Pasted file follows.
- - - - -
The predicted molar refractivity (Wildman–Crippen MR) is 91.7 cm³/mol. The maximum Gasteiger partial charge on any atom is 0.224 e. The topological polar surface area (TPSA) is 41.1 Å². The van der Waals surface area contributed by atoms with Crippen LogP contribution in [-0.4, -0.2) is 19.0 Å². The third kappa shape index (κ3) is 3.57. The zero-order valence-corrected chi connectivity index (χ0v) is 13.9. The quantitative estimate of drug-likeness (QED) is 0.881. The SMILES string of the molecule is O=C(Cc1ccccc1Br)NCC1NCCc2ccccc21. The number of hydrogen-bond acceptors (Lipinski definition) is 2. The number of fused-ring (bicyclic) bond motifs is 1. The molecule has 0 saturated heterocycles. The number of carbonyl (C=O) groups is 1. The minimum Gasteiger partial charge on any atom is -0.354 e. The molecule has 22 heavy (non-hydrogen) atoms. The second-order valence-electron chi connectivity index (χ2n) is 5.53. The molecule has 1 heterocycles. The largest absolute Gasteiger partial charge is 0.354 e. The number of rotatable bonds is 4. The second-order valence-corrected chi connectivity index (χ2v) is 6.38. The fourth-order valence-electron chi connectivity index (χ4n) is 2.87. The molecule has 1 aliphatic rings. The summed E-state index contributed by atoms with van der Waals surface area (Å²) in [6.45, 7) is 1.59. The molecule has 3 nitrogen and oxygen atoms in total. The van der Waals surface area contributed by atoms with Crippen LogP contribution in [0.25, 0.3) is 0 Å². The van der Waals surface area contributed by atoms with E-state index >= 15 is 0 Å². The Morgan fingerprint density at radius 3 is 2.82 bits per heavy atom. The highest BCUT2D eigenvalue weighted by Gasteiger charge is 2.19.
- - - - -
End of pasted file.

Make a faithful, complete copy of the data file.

The predicted molar refractivity (Wildman–Crippen MR) is 91.7 cm³/mol. The maximum Gasteiger partial charge on any atom is 0.224 e. The topological polar surface area (TPSA) is 41.1 Å². The van der Waals surface area contributed by atoms with Crippen LogP contribution in [-0.4, -0.2) is 19.0 Å². The third kappa shape index (κ3) is 3.57. The zero-order valence-corrected chi connectivity index (χ0v) is 13.9. The quantitative estimate of drug-likeness (QED) is 0.881. The SMILES string of the molecule is O=C(Cc1ccccc1Br)NCC1NCCc2ccccc21. The number of hydrogen-bond acceptors (Lipinski definition) is 2. The number of fused-ring (bicyclic) bond motifs is 1. The molecule has 0 saturated heterocycles. The number of carbonyl (C=O) groups is 1. The minimum Gasteiger partial charge on any atom is -0.354 e. The molecule has 22 heavy (non-hydrogen) atoms. The second-order valence-electron chi connectivity index (χ2n) is 5.53. The molecule has 1 heterocycles. The largest absolute Gasteiger partial charge is 0.354 e. The number of rotatable bonds is 4. The second-order valence-corrected chi connectivity index (χ2v) is 6.38. The fourth-order valence-electron chi connectivity index (χ4n) is 2.87. The molecule has 1 aliphatic rings. The summed E-state index contributed by atoms with van der Waals surface area (Å²) in [6.45, 7) is 1.59. The molecule has 3 nitrogen and oxygen atoms in total. The van der Waals surface area contributed by atoms with Crippen LogP contribution in [0.25, 0.3) is 0 Å². The van der Waals surface area contributed by atoms with E-state index >= 15 is 0 Å². The Morgan fingerprint density at radius 3 is 2.82 bits per heavy atom. The highest BCUT2D eigenvalue weighted by Gasteiger charge is 2.19.